Kit Mikayi stands about 29 KM west of Kisumu at Seme town, off the Kisumu-Bondo Road, towards Bondo town. Dipped in mystery, the massive towers of boulders pile together into gravity-defying columns dipped in mystery and legend.
One Luo legend speaks of Ngeso, a man deeply in love with the rock! When Ngeso woke up from his house, he would walk into the cave inside Kit Mikayi and stay there the whole day. His wife had no choice but to bring him breakfast and lunch here. Ngeso’s unexplained love affair with the rock grew quite deep over time. Whenever anyone asked his wife about his whereabouts, she often answered he had gone to his first wife, Mikayi. That is how the tor acquired the name of stone of the first wife – Kit Mikayi.
Another legend speaks of how Kit Mikayi was once the homestead of a powerful man who abused and mistreated his first wife. The woman passed on and returned to haunt him. She eventually turned him and his property into stones. They say she then went up the rock where she has been weeping ever since.
Among the Seme people, Mikayi, the mother of the Luo tribe, sheltered herself at Kit Mikayi after her long journey down the Nile.
Whatever legend tickles you more, Kit Mikayi occupies an important place among the Lou. They believe that if any man with a problem visits the rocks after the elders have sacrificed a goat at the site, the stones will solve his issues and make his wishes come true. Only men could go near the rocks in the past, but both genders are these days welcome.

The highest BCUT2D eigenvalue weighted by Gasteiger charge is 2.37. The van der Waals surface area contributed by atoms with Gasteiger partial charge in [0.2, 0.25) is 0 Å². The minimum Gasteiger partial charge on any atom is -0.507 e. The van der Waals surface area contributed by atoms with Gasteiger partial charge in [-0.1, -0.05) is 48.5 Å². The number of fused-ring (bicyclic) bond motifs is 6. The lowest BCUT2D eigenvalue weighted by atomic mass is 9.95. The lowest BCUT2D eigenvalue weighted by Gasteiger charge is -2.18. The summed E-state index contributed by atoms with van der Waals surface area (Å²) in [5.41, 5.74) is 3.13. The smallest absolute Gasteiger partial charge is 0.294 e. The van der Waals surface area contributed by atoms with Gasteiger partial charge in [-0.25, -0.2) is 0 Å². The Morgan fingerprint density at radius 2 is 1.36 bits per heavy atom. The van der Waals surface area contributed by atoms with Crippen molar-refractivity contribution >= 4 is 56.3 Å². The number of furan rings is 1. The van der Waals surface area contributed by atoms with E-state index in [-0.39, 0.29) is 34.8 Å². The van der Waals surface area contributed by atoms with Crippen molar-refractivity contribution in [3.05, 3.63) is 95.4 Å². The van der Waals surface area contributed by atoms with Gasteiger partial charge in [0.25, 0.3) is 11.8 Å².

Nowadays, the Kit Mikayi Rock Development Group manages the site. The group plans to construct a banda where visitors can get refreshments and accommodation. The place is a popular local pilgrimage site for followers of the Legio Maria sect. Sect members camp at the rock for weeks on end in prayer ad fasting hoping to get answers.
Coincidentally, spectacular rock formations shrouded in deep mythology like Kit Mikayi abound in the western tourist circuit. The Stone of Luanda Magere and the Weeping Rock in Kakamega Forest Reserve are just a few. These days, the rocks are more of a tourist attraction than a place of cultural and religious importance. The last significant rituals and practices at the shrine date back to 1987. That is why UNESCO declared the stone a World Heritage Site on 11 December 2019 to keep its ancient significance alive. Next time you are in Kisumu, visit the Kit Mikayi site. The stones are about a kilometre off the Kisumu-Bondo Road.